YOU ARE HERE: LAT HomeCollections

A Time to Remember : As War Dead Are Honored, One Event Includes Gay Group


From his podium overlooking Los Angeles National Cemetery on Monday, Lt. Col. Michael Teilmann respectfully called out the names of veterans organizations whose leaders carried wreaths in memory of the nation's war dead:


The Culver City Elks Lodge, American Legion Post 939, Veterans of Foreign Wars Post 8, the Military Order of the Purple Heart, Jewish War Veterans. And the Gold Coast Chapter of the Gay, Lesbian & Bisexual Veterans of America.

For the first time in the 104-year history of the National Cemetery in Westwood, gay veterans were formally honored at the city's largest Memorial Day ceremony in what was called a small but symbolic recognition of gays in the military.

The National Cemetery event was one of numerous Memorial Day ceremonies held in the county as scores of people from Pomona to Canoga Park gathered for graveside services, parades and picnics.

Throughout the county, veterans converged at cemeteries in song and prayer. At Hollywood Memorial Park Cemetery, former soldiers listened to a rousing "Battle Hymn of the Republic" sung by the Hollywood Lutheran Church Choir. In Gardena, Long Beach, Whittier and Glendale, military officers and decorated veterans delivered speeches, and uniformed color guards raised flags.

In Canoga Park, more than 100 drill teams, Scout troops and bands stepped lively for a Memorial Day parade. Hundreds of spectators gathered for the event, which featured local veterans groups, floats and antique cars.


In Westwood, about 500 veterans, their family and friends gathered amid acres of 81,000 white stone grave markers to observe a solemn holiday that for many Americans is viewed more as a long kickoff weekend of the summer season rather than a commemoration of the nation's war dead.

"What a shame this holiday has been forgotten by most Americans," Dale Nadel, of the Jewish War Veterans, told the assembly. "Most celebrate on this as a holiday and forget those who have died."

As national debate swirls around whether to lift a ban on homosexuals in the military, Thomas A. Swann, co-founder of the 30-member chapter of the Gay, Lesbian & Bisexual Veterans, said it was a momentous occasion to place a pale, yellow flowered wreath alongside wreaths representing 27 other veterans organizations.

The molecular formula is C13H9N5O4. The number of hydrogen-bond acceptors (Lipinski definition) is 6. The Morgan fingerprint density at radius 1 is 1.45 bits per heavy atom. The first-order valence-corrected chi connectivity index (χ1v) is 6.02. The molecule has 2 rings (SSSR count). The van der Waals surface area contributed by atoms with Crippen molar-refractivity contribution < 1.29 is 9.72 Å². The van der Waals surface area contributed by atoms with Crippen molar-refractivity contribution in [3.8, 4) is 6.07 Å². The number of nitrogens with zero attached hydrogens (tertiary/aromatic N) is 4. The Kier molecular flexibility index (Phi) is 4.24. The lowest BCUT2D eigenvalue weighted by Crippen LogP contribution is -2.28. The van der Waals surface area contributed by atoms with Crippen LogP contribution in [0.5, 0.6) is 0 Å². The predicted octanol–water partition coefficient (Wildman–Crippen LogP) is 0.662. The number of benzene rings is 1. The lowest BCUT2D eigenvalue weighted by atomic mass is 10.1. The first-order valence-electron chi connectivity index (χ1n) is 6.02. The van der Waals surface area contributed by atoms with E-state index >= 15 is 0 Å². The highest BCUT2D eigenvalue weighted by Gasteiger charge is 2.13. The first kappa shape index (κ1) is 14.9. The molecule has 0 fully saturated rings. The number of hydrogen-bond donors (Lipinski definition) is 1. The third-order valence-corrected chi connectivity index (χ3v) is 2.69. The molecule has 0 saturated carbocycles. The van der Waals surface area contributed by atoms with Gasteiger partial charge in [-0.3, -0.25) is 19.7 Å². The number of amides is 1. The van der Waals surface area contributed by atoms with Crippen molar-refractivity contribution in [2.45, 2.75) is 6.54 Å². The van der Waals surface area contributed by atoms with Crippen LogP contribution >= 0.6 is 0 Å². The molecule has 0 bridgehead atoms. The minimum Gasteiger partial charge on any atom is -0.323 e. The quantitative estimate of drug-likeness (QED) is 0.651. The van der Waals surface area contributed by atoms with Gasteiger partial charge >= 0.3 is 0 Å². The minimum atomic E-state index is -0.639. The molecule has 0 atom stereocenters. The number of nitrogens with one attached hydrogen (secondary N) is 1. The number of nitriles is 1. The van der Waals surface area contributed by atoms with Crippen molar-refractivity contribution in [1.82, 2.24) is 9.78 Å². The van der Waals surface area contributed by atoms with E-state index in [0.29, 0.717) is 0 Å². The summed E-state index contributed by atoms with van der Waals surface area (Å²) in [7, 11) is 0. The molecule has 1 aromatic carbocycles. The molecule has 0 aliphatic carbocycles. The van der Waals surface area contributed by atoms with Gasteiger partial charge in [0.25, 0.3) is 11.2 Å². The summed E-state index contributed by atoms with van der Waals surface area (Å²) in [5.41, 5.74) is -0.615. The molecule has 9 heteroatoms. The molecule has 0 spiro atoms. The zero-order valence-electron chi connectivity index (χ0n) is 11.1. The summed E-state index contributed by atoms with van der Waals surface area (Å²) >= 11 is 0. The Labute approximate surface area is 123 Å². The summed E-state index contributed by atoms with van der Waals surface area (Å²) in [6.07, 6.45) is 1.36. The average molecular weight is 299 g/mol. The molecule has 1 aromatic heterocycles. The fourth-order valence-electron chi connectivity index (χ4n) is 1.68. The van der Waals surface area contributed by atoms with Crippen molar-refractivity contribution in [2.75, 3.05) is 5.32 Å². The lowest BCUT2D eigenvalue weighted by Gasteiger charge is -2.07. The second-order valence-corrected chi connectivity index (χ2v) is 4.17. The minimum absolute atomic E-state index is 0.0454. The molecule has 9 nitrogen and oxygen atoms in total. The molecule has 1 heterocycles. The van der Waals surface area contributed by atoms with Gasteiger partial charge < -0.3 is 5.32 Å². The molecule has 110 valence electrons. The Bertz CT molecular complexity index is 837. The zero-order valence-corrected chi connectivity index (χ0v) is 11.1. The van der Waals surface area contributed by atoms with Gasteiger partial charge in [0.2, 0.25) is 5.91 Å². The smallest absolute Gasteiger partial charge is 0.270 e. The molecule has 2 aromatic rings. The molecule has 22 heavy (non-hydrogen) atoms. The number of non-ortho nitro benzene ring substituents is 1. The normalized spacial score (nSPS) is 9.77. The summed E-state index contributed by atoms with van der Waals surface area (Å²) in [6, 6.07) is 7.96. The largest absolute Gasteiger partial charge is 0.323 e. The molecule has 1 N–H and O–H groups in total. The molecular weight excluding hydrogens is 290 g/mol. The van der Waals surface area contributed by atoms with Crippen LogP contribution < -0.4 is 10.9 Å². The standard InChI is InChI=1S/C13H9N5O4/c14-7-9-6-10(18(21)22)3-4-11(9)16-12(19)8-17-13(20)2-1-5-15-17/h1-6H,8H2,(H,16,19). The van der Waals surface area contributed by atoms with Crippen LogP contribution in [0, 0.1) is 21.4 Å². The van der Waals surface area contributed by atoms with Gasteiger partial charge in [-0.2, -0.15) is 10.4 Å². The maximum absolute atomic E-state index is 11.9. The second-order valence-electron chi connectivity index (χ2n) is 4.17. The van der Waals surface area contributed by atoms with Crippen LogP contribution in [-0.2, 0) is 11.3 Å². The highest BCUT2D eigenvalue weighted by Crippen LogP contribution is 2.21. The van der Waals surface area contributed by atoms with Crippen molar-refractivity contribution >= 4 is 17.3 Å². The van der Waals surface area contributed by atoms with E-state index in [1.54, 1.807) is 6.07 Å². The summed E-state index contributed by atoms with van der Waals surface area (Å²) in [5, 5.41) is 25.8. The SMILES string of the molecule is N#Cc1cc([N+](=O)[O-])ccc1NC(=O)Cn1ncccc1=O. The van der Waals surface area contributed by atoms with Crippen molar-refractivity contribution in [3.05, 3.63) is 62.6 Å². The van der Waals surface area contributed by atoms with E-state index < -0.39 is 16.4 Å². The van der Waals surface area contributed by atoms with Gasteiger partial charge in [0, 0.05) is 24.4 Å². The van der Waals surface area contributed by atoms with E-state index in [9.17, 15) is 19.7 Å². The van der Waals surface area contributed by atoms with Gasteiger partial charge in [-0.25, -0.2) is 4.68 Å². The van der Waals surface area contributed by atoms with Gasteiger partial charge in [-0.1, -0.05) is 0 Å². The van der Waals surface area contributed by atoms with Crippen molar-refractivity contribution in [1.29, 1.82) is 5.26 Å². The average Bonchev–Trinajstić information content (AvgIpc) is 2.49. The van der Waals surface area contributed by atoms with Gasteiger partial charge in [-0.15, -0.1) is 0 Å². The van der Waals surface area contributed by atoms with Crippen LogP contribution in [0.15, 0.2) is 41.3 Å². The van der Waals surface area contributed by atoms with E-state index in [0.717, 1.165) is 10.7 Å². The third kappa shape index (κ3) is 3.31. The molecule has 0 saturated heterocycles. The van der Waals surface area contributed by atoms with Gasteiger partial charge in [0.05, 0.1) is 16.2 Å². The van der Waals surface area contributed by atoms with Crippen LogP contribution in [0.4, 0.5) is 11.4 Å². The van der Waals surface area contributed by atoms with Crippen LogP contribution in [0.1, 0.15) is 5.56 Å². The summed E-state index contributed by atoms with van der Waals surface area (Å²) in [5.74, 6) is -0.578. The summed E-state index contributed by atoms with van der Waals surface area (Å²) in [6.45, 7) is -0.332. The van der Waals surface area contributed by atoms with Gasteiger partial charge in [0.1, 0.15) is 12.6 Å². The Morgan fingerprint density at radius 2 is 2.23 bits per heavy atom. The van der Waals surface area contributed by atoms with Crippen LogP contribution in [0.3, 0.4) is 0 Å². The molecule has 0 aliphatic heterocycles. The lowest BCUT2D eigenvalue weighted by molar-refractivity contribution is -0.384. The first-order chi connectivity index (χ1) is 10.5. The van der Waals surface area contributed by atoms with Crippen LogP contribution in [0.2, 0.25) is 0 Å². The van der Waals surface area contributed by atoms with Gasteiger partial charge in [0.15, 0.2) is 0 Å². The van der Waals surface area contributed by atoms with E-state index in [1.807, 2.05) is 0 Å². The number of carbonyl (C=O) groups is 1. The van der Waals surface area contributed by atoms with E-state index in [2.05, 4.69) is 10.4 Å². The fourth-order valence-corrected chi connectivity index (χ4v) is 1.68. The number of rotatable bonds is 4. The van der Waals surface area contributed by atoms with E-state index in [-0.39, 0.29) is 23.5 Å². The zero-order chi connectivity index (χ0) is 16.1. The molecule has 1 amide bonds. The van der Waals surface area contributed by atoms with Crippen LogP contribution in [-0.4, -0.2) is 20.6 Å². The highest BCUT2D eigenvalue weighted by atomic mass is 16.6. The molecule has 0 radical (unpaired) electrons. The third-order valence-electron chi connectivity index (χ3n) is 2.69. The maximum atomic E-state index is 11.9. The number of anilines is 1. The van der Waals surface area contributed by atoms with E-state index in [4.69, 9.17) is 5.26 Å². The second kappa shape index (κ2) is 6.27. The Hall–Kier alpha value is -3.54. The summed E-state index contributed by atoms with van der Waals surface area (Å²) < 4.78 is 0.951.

"This is not a protest, it is an honor," Swann said. "It is a time to salute all gay, lesbian and bisexuals who have served this country."

Although the gay group's flowers could be displayed on a tripod, Swann was not permitted to stand on the platform with military dignitaries and the heads of other veterans groups.

Cemetery director Helen Szumylo said Swann's organization is not recognized by Congress like other veterans groups, so Swann could not take a place next to military officers and local heads of the American Legion and Veterans of Foreign Wars.

"As far as presenting a wreath, no problem. This was the first time they had come forward and they were treated just like everyone else that wanted to present a wreath," Szumylo said. "But since there are no gay or lesbian groups chartered by Congress, they are not going to be introduced on the podium."

The recognition of gay veterans took some in attendance by surprise and drew tacit approval from others.

"We are all here to honor the war dead, not to make a political statement," said Anthony Monaco, 43, a Vietnam veteran who displayed a Purple Heart on his lapel.

Filbert Barjas, 51, also a Vietnam veteran, did not mind the recognition.

"I had buddies who were gay in the service," Barjas said. "They were heroes too. They served. They should be honored."

In his keynote speech, Maj. Gen. Patrick H. Brady, an Army deputy commanding general, recalled a soldier's tombstone inscription reading: "They sacrificed their youth so that liberty might grow old."

Brady, a Vietnam medic veteran who rescued 5,000 wounded soldiers during two tours of duty, praised those who died in war for "two fundamental qualities: courage and sacrifice," saying that "much of the freedom and prosperity of this country is the result of the sacrifice of veterans."

Los Angeles Times Articles